Sydney Cain (she/them) is a young, Bay-area based artist whose multimedia works on paper explore Black ancestral memory, transformation, and spirituality. Using a process of reduction, Cain moves small particles of elements such as chalk and graphite in a circular motion to surface shapes and figures. These figures are often faceless and incomplete; their blurred silhouettes evoking traces, incomplete memories, and ghostly presences. Cain refers to these figures as ancestral spirits, and their graphite and chalk as ciphers that assist in decoding “unseen realities.” The artist's discussion of these zones of liminality, and their commitment to rendering these ephemeral, ancestral forms provoke the questions: what does it mean to make legible something which we feel is always there? What does it mean to make your ancestors visible, to conjure them within an aesthetic realm? This paper will explore Cain’s interest in spirituality and ancestral memory through Refutations (2018- ), an ongoing body of work that centers narratives of Black resistance across time. Using Christina Sharpe’s theories on the afterlives of slavery, Saidiya Hartman’s practice of reading with and against archives, and M. Jacqui Alexander’s scholarship on practitioners of African-descendent religions, I argue that Cain’s practice is a form of embodied spiritual labor that ruptures the linearity of anti-Black conditions structuring the past and present.
As Angela Pastorelli-Sosa demonstrates in her essay on artist Sydney Cain in this volume, Afrofuturism centers Blackness and Black experiences while sharpening the contours of our imaginations by bridging different temporal planes. Pastorelli-Sosa indicates that Afrofuturism is a powerful tool for an artist’s imagination, and is used to wade into the possibilities of multiple futures and pasts. She artfully demonstrates this feature of Afrofuturism by highlighting how Cain’s spiritual labor allows for new experiences and engagements with the present and the past. Through the process of material extraction, Cain’s drawings become a channel for ancestral intervention. They pull an “invisibilized” people from the past, allowing them to surface in a present landscape, thereby altering our understanding and relationship with space and time.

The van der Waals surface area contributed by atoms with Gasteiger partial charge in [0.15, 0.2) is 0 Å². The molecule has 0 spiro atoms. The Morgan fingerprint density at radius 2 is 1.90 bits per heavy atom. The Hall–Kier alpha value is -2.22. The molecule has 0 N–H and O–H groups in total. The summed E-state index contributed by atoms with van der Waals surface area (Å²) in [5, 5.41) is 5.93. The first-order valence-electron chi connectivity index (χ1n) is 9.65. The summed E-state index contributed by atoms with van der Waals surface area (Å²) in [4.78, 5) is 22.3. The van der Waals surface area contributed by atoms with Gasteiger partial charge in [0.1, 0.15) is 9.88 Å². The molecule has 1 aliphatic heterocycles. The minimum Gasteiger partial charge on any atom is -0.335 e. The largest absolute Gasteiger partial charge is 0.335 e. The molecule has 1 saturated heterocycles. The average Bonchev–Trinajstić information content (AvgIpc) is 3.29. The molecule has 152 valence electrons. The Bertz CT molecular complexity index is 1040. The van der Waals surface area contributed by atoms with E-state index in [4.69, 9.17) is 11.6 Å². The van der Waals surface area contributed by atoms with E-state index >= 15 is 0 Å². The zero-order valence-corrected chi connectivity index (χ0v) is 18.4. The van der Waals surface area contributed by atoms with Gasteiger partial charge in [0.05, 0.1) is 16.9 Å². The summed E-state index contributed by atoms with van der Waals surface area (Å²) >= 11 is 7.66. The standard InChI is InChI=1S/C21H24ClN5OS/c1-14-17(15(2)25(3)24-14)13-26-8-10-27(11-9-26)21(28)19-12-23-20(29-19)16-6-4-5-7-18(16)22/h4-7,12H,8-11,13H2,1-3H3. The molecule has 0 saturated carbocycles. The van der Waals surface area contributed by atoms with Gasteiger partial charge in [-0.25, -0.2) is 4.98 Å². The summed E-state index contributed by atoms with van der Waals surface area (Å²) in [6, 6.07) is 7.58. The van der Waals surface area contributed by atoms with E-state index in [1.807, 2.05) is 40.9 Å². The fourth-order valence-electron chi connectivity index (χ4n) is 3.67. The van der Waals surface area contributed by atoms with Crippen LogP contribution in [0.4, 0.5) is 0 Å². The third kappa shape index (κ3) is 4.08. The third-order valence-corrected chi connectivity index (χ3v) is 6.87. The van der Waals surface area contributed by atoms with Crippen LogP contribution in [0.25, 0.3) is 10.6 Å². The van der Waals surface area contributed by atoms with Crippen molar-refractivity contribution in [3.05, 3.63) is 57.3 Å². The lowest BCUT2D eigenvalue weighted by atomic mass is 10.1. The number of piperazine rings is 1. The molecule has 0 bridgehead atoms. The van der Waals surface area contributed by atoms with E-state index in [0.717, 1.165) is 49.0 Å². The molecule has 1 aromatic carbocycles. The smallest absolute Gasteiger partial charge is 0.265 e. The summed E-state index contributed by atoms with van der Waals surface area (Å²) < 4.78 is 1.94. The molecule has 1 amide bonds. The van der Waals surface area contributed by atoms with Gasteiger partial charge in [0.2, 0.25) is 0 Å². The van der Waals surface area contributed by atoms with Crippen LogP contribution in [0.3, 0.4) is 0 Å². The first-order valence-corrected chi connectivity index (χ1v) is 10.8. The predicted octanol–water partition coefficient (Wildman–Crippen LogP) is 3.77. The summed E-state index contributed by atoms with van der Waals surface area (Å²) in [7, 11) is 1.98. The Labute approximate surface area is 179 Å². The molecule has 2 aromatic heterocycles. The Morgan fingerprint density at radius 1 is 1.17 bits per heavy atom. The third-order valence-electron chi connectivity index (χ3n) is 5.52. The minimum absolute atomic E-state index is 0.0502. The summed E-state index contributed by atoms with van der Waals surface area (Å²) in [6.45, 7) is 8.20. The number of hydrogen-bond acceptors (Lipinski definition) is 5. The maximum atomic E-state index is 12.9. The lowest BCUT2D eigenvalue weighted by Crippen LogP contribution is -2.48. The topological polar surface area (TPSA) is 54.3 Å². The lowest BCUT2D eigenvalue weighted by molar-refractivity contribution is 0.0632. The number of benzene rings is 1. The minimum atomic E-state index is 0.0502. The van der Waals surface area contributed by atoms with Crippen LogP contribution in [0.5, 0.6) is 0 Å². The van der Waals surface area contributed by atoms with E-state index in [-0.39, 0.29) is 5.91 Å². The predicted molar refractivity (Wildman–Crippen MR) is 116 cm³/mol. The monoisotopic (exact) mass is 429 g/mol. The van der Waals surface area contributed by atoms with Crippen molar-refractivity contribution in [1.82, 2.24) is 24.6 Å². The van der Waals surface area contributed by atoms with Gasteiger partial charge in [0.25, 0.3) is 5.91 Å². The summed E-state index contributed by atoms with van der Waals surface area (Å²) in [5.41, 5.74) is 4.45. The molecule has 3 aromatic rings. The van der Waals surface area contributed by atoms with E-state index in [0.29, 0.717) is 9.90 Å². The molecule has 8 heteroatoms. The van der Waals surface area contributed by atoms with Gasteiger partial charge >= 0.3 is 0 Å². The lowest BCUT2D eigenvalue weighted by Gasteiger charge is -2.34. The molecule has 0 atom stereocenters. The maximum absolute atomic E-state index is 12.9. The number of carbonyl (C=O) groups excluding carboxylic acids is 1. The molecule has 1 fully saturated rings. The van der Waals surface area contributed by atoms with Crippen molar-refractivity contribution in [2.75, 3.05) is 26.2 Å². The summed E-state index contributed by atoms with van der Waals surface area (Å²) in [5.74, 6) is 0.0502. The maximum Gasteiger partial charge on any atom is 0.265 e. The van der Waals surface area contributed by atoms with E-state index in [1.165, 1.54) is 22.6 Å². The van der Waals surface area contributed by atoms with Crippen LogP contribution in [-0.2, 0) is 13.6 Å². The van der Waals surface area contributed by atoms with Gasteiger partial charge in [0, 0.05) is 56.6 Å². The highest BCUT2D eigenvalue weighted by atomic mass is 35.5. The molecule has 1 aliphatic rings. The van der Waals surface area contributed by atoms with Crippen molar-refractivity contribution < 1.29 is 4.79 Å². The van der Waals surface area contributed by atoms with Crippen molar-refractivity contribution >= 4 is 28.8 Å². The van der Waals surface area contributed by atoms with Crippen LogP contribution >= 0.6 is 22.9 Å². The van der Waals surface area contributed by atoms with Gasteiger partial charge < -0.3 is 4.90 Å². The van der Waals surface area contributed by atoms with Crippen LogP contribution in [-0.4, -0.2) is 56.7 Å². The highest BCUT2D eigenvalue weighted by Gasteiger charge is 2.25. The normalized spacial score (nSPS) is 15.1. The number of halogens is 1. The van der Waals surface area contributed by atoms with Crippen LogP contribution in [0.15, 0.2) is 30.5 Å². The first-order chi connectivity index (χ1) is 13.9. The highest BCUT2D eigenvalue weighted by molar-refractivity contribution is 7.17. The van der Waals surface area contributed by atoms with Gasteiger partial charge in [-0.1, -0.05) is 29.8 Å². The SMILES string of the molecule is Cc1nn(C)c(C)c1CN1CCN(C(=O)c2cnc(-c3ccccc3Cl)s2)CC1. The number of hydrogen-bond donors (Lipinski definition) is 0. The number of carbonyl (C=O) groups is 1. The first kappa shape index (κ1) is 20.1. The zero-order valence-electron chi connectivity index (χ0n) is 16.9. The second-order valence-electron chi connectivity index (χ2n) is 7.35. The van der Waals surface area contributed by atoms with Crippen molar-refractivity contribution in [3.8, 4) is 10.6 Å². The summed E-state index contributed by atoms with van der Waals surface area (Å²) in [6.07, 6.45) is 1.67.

In 1950s and 1960s Europe, painting monsters was trendy. From Enrico Baj’s nuclear creatures to Jean Dubuffet’s ghostly portraits, and passing through Asger Jorn’s graffiti-like beasts, monsters became one of the most popular pictorial elements to convey the existentialist mood of the Post-World War II period. In this article, I address how the Spanish informalist painter Antonio Saura followed such trend. The painting of monsters was an idiosyncratic trait of Saura’s oeuvre, but also a way to ideologically discredit the dictatorial regime of Francisco Franco (1939-1975). The painter’s “cruel look,” as Saura himself called it, became a plastic strategy that allowed him to renegotiate some of the ideological cornerstones that the Francoist regime promoted as the essence of Spain’s national identity and its cultural tradition. As I show, by deforming Spanish historical figures, artworks, and sacred images, Saura battled the colonial, catholic, and obscurantist interpretation of Spain’s history that the regime promoted. By coming up with an art genealogy based on this “cruel look,” Saura intended to release some of the most important Spanish artists, such as Velázquez, Goya, and Picasso, from the ties of Francoist historiography in order to reformulate the country’s national identity in existentialist terms.
To contemplate Antonio Saura’s monster paintings is to ponder over the most appropriate grid of analysis to make sense of some of the most enigmatic artworks in the history of modern art. These paintings, which in Saura’s own words, are “loaded with an air ofprotest,” could be read in relation to the dictatorial regime imposed by General Francisco Franco in Spain from 1939 to 1975. Yet in “PaintingViciously: Antonio Saura’sMonsters and the Francoist Dictatorship (1939-1975),” Claudia Grego March points to the issues that come with such an assumption: the artist vehemently rejected the view that his monster series was about the misery and suffering caused by the Spanish civil war and its subsequentposguerra. In the light of this seemingly apolitical declaration, a potentially promising avenue of interpretation for the monster paintings is one which takes into account Saura’s stay in Paris from 1954 to 1955. It was in the French capital that Saura engaged with, and permanently integrated into his oeuvre, the formal concerns of Informalism, or Art Informel.